In this edition of our SFL News, we want to highlight a special landowner. His name is Dave New, and he is the 2018 Washington Tree Farm Program’s Tree Farmer of the Year. Dave recently told me such an interesting story about the history of his family’s property, how they came into ownership, the struggles and challenges faced, and the true successes achieved so far. His story highlights the contributions made by a number of organizations helping him be a successful forest landowner.

All of these organizations have a similar mission – to keep small forest landowners in forests.

Dave’s story is a great example of cooperation and collaboration between organizations to help achieve the New family goals, and it really highlights the reasons why our organizations exist, especially the Small Forest Landowner Office.

When Dave’s family took over the ownership of their property, it was planned for subdivision into about 60 single-family lots. Luckily, through various circumstances, the property was saved from development. Through the help of a number of organizations (including ours), the New family has learned how tree farms benefit the environment and society in general, and the types of assistance that are available to private forest landowners to help them keep their land in forests.

After hearing his story, I asked him to write it down so we can share it with you, in the hopes that you are encouraged by Dave’s experiences to reach out to organizations, like us, that are available to assist you in the management of your forestland.

New Small Forest Landowner Demographic and Road Survey

The 1999 Salmon Recovery Act required all forest roads be brought up to new forest road standards, as outlined in the 1999 Forests and Fish Report, and established in the Forest Practices Rules.

The Department of Natural Resources (DNR), in consultation with the Department of Fish & Wildlife (WDFW) and the Department of Ecology (DOE), is required to monitor the extent, effectiveness, and status of small forest landowner roads. Also, as the agency responsible for carrying out provisions of the federal Clean Water Act in Washington State, the DOE monitors water quality to determine whether activities meet the state’s water quality standards.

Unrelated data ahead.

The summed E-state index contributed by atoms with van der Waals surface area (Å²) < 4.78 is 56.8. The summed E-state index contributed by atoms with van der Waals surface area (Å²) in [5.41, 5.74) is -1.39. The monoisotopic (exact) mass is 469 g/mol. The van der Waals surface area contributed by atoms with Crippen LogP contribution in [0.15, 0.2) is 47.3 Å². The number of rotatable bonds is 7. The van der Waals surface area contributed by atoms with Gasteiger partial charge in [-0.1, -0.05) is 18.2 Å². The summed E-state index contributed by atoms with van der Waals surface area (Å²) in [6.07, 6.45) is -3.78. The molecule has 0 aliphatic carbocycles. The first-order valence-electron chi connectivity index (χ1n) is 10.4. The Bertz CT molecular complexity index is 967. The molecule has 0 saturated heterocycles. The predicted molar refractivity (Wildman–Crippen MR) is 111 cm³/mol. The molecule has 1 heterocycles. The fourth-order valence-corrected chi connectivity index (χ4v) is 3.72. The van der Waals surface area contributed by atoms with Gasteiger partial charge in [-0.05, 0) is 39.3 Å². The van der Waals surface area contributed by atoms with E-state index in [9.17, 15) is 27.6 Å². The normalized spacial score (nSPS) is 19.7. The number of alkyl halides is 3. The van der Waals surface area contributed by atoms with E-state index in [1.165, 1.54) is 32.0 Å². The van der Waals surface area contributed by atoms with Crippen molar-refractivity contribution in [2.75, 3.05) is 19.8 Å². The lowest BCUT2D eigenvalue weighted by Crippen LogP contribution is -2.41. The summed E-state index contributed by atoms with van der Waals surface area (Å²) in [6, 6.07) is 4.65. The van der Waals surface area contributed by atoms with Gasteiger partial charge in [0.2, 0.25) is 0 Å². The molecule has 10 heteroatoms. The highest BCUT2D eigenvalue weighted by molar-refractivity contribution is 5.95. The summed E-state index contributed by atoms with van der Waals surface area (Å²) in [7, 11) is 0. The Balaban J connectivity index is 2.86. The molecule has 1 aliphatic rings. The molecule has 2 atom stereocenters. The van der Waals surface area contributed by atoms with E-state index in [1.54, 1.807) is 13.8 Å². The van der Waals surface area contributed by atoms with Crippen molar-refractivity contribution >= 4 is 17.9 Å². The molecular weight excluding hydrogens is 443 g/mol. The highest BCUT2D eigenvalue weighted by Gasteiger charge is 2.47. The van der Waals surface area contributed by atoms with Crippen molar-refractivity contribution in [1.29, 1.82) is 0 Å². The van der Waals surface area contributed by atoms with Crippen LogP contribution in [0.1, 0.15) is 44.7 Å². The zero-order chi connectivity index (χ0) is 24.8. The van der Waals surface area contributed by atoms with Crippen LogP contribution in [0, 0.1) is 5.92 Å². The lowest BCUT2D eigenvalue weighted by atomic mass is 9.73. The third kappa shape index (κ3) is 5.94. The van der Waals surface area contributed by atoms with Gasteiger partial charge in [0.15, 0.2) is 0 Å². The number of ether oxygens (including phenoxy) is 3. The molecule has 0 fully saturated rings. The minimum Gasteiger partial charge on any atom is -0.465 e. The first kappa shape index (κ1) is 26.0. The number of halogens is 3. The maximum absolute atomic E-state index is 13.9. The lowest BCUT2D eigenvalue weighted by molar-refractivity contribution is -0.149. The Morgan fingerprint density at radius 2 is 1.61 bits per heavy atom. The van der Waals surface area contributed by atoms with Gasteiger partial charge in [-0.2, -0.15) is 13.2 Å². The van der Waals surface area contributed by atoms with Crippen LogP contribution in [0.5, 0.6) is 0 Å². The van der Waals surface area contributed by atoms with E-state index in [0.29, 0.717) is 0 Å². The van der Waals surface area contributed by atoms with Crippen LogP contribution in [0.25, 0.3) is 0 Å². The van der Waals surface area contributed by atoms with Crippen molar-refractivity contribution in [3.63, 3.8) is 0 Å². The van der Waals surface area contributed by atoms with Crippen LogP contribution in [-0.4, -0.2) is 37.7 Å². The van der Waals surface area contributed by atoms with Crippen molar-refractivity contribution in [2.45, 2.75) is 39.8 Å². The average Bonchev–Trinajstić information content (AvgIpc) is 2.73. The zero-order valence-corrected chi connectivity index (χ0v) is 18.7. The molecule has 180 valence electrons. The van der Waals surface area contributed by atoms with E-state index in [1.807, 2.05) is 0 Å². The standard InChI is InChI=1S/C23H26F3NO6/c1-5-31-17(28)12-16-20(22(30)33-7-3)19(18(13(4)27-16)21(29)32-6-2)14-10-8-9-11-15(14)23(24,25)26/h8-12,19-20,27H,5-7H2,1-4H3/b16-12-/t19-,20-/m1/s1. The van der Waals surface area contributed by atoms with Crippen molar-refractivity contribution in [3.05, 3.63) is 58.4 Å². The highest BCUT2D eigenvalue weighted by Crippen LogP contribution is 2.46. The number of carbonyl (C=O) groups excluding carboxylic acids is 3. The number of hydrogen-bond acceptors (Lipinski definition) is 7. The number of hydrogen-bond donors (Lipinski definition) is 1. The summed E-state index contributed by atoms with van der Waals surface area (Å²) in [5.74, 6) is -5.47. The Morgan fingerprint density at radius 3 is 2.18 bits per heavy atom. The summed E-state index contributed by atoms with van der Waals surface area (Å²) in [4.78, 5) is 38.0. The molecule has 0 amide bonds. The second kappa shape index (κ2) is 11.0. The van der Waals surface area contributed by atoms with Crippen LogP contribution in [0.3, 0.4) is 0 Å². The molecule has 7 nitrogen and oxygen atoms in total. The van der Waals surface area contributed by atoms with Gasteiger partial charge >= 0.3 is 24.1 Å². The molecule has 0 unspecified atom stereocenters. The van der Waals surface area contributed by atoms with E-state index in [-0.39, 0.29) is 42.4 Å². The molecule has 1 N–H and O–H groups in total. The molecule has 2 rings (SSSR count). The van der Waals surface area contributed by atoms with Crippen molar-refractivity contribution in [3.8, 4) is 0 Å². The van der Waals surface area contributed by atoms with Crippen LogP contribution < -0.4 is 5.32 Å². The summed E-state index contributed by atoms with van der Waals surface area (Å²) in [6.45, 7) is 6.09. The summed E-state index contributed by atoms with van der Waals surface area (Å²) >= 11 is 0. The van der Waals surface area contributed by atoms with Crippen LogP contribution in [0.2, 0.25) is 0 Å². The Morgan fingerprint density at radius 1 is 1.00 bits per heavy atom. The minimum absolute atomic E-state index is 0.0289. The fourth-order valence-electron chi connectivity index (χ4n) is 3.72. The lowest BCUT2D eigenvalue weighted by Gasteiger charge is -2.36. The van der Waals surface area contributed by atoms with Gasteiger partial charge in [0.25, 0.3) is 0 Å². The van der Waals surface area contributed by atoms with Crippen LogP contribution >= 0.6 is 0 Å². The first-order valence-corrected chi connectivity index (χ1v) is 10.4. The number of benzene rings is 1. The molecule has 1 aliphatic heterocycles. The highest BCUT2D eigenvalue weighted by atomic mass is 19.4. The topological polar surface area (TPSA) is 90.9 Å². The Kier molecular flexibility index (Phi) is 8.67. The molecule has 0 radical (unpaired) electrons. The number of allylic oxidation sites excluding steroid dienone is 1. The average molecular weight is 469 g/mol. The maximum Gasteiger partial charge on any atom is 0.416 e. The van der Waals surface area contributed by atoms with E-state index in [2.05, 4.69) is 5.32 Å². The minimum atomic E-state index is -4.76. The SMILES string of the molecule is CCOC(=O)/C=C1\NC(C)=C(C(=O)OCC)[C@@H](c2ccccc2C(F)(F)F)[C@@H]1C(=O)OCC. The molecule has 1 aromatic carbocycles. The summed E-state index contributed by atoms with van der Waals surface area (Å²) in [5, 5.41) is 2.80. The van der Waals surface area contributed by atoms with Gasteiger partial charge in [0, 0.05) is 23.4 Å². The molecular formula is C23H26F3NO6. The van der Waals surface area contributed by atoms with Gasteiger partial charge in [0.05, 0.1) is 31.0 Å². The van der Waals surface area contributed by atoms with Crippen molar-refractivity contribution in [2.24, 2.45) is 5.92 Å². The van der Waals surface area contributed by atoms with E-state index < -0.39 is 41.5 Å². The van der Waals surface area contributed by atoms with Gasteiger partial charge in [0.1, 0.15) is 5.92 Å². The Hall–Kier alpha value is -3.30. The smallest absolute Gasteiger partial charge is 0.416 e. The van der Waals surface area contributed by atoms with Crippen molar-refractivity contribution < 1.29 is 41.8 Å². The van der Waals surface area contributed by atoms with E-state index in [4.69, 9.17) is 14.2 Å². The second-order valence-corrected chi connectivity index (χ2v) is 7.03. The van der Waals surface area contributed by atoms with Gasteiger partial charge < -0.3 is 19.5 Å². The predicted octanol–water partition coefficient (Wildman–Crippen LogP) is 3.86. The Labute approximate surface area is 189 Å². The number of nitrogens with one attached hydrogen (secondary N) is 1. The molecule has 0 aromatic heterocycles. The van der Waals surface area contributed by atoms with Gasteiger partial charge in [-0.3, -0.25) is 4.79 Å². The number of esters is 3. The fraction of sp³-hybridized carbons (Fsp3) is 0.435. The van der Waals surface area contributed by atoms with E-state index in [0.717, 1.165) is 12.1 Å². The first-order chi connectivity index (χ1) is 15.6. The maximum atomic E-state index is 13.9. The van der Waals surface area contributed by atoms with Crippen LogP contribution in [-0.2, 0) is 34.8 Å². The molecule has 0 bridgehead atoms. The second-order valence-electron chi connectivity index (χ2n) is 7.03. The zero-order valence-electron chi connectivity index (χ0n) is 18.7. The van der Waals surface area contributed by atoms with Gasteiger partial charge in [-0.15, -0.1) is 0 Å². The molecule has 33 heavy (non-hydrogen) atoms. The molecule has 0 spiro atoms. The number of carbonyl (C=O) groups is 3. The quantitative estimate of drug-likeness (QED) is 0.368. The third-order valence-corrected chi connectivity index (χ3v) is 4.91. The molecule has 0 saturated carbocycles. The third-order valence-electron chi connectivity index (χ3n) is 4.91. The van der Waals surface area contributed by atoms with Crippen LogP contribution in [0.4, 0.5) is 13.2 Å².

DNR, in consultation with the Small Forest Landowner Office Advisory Committee, is required to develop a plan for evaluating the status of small forest landowner roads. DNR, DOE, and the Washington Farm Forestry Association (WFFA) developed an online road assessment survey in order to gain sufficient data to determine the status of forest roads on the properties of small forest landowners. Your information in this survey will help DNRs legislative request for increased funding for the Small Forest Landowner Office and will help to show that small forest landowner roads are well maintained and are not contributing significant sediment to our streams.

Please take 15 minutes to complete this confidential/non-regulatory survey at

Thank you for supporting the Small Forest Landowner Office! 

DNR Small Forest Landowner Office Programs

The DNR Small Forest Landowner Office was established in 1999 to promote the viability of small forest landowners in Washington state. The SFLO manages several assistance programs for landowners, including:

  • Family Forest Fish Passage Program (FFFPP)— A cost-share program that provides small landowners with 75 percent to 100 percent of the cost to remove fish barriers from their property. Enrolled landowners are not required to replace a barrier until the state determines that the barrier is a funding priority. Since 2003, the FFFPP has eliminated 401 fish passage barriers, opening up 924 miles of habitat for fish.
  • Forestry Riparian Easement Program (FREP)— Provides financial compensation to qualifying small landowners who are required to leave commercial timber in riparian buffers during timber harvests. Since 2001, The FREP has purchased 367 easements covering 5,868 of riparian forests. 
  • Rivers and Habitat Open Space Program (RHOSP)— Formerly known as the Riparian Open Space Program, RHOSP purchases conservation easements from landowners with forested land that is located in a channel-migration zone and is critical habitat for state-listed threatened or endangered species. Since 2001, 18 conservation easements have been purchased protecting channel migration zones and critical habitat for state threatened or endangered species.
  • Forest Stewardship and Technical Assistance— Provides services and direct one-on-one assistance to forest landowners across Washington state. DNR Stewardship & Technical Assistance Foresters and Wildlife Biologist offer no-cost, non-regulatory, on-site visits to help landowners improve forests for timber production, forest health, wildlife and fish habitat, special forest products, aesthetics, and fire safety. Advice is customized to meet the landowner’s specific objectives. They also assist small landowners with forest practices-related questions and with the state’s Forest Practices Application process.